Obituary: Donald W. Freeman, M.D.
Donald W. Freeman, M.D., 90 years old, passed away peacefully surrounded by family at the home of his daughter Laurel in Prescott, Ariz., on Aug. 11, 2007.
He was a proud descendent of the Icelandic pioneers of the Mouse River area near Upham, N.D.
He leaves to mourn him his children, Judy Rodel (Donald), Mary Freeman (Michael Davis), James, Michael (Barbara Wirtz), Laurel Freeman (William Rice), and John (Patrice Bass); 13 grandchildren; 13 great-grandchildren; brother Erling; sister Laurel Ann Sigurdson; brothers-in-law John Lambe (Patricia) and Ed Lawton; loving nieces and nephews; friends and colleagues.
His wife, Helen, preceded him in death in 2004.
Donald was born April 6, 1917, in North Dakota to Olafur and Sigridur (Jonson) Freeman. He learned Icelandic at his Amma and Afi's knees and considered it his first language.
After taking pre-med classes at the Bottineau, N.D., School of Forestry, he entered medical school at the University of Minnesota in 1937. While an intern at Receiving Hospital in Detroit, he met the love of his life, Helen Lambe, to whom he was married for 62 years.
At the time of their marriage in 1942, Donald was in the U.S. Army where he continued to serve as a Captain until after the end of World War II.
Following the war Donald and Helen moved to Minneapolis where Donald did his residency in obstetrics and gynecology. In 1950 he and 10 other physicians, all University of Minnesota graduates, founded the St. Louis Park Medical Center, now known as Park Nicollet Clinic. With his partner, Dr. Alex Barno, Donald conducted maternal mortality studies for the State of Minnesota. Recommendations from those studies led to a significant drop in lives lost during pregnancy because of improved obstetrical practices.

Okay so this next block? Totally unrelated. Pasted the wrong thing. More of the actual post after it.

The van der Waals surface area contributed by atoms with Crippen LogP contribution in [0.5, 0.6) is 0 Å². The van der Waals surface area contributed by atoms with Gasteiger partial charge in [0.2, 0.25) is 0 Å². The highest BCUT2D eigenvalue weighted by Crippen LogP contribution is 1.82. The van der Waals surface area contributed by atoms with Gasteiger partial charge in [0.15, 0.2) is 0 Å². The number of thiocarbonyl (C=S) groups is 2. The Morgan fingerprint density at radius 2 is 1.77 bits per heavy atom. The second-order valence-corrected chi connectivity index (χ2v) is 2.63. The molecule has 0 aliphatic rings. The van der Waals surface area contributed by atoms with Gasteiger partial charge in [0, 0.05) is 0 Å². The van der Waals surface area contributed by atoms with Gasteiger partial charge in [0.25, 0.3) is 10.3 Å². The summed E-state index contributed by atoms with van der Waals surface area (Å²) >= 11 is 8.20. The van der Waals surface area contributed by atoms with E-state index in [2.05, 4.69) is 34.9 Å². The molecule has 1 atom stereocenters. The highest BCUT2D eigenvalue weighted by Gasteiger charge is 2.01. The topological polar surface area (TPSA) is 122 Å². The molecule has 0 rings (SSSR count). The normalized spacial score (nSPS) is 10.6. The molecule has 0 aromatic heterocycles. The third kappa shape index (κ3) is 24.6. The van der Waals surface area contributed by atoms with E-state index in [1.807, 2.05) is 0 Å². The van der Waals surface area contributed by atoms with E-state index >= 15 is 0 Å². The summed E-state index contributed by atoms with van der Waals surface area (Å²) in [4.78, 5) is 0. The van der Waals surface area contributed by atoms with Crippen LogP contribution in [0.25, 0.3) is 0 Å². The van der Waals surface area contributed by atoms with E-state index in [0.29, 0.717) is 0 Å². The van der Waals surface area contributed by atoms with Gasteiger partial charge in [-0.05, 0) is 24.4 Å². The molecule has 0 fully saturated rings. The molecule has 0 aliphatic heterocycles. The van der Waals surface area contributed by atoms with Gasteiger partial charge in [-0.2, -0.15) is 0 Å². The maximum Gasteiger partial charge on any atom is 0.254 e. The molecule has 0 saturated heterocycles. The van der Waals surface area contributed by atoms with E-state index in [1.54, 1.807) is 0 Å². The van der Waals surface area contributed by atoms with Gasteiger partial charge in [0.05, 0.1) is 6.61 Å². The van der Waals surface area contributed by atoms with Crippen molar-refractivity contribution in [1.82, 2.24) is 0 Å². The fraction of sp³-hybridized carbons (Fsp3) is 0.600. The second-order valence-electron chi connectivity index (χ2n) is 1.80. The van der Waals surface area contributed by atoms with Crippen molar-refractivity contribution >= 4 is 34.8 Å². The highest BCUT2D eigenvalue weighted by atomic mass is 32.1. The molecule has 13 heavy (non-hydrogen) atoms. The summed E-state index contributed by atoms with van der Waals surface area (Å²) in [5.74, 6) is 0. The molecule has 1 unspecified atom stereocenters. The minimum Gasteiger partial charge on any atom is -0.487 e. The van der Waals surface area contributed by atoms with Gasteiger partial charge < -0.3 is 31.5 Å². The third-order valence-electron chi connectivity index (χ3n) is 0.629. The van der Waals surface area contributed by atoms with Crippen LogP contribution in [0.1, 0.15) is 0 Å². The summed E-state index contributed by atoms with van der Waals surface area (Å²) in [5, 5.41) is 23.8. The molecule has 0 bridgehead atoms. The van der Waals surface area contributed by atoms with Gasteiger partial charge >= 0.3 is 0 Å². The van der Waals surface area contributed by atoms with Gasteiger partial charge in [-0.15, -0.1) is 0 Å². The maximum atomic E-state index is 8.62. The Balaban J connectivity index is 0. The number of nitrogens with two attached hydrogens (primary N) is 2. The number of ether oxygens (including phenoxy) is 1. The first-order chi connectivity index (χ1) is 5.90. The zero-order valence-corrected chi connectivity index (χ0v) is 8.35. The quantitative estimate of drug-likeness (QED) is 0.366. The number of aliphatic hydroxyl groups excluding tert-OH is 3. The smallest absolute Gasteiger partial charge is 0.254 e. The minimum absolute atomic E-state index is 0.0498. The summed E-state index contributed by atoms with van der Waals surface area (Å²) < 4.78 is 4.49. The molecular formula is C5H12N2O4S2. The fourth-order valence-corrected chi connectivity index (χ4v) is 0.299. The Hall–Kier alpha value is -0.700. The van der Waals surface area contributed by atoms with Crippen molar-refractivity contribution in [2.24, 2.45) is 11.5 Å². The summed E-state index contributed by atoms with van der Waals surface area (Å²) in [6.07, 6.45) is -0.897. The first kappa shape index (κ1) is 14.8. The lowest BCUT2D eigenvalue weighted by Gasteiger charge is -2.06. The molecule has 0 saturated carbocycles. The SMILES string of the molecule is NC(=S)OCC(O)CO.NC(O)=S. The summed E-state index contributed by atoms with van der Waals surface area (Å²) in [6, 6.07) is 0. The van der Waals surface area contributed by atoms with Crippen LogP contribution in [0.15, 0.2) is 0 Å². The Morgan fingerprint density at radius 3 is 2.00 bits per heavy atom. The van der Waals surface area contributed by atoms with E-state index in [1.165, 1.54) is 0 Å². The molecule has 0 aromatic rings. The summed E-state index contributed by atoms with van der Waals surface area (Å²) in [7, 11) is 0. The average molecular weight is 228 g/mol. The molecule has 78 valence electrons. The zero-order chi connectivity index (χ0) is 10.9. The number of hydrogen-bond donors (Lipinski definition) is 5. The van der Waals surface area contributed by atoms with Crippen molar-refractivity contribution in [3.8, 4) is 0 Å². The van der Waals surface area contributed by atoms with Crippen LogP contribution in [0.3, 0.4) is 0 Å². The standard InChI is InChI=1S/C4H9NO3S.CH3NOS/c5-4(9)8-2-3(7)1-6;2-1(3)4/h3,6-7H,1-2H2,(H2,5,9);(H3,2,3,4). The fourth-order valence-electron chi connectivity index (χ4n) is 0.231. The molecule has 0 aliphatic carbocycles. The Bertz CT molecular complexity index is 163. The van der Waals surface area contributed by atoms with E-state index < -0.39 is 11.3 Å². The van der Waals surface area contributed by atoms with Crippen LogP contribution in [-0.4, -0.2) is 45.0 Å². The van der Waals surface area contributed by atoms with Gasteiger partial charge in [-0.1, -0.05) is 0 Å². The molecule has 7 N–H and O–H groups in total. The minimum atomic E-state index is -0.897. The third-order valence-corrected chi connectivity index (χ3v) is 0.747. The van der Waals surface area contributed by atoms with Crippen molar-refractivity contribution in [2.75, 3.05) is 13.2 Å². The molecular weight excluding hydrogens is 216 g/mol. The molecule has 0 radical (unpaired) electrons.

In 1966, Donald left private practice to become Chief of Staff of Obstetrics and Gynecology at Minneapolis General Hospital, now known as the Hennepin County Medical Center. In 1971 Donald and Margaret Hewitt, an obstetrics nurse, began Minnesota's first hospital based nurse midwifery program, which is still highly regarded today. Donald was also a full professor at the University of Minnesota's medical school where he greatly enjoyed teaching, did more research, published and presented papers nationally and internationally.
Impetus for the midwifery program came from observing successful and economical midwifery in Barbados, a country Donald and Helen lived in as part of a doctor exchange program. Barbados was one of many countries they visited professionally or for pleasure. Their travels included time in China shortly after it was opened up to U.S. visitors, the Soviet Union, India and Guatemala and Pakistan, where Donald volunteered with Project Hope and taught safer and more current obstetrical practices. Donald also traveled several times to Iceland, most recently at the age of 88 with his grandson, Stefan, where he continued to improve his Icelandic language skills through a University of Minnesota program.
Donald moved to Prescott in 2005 and much appreciated the welcoming community, natural beauty and musical offerings here. During his life, Donald enjoyed bird hunting, classical music, reading and Vikings football, but his family came above all. He will be greatly missed by all who knew him.
Memorials preferred to Project Hope or YRMC Hospice. A memorial service and reception will be at the Campus Club at the University of Minnesota, Sept., 9, 2007, and interment will be at the Icelandic Pioneer Cemetery in Upham, North Dakota.
(Information provided by survivors.)
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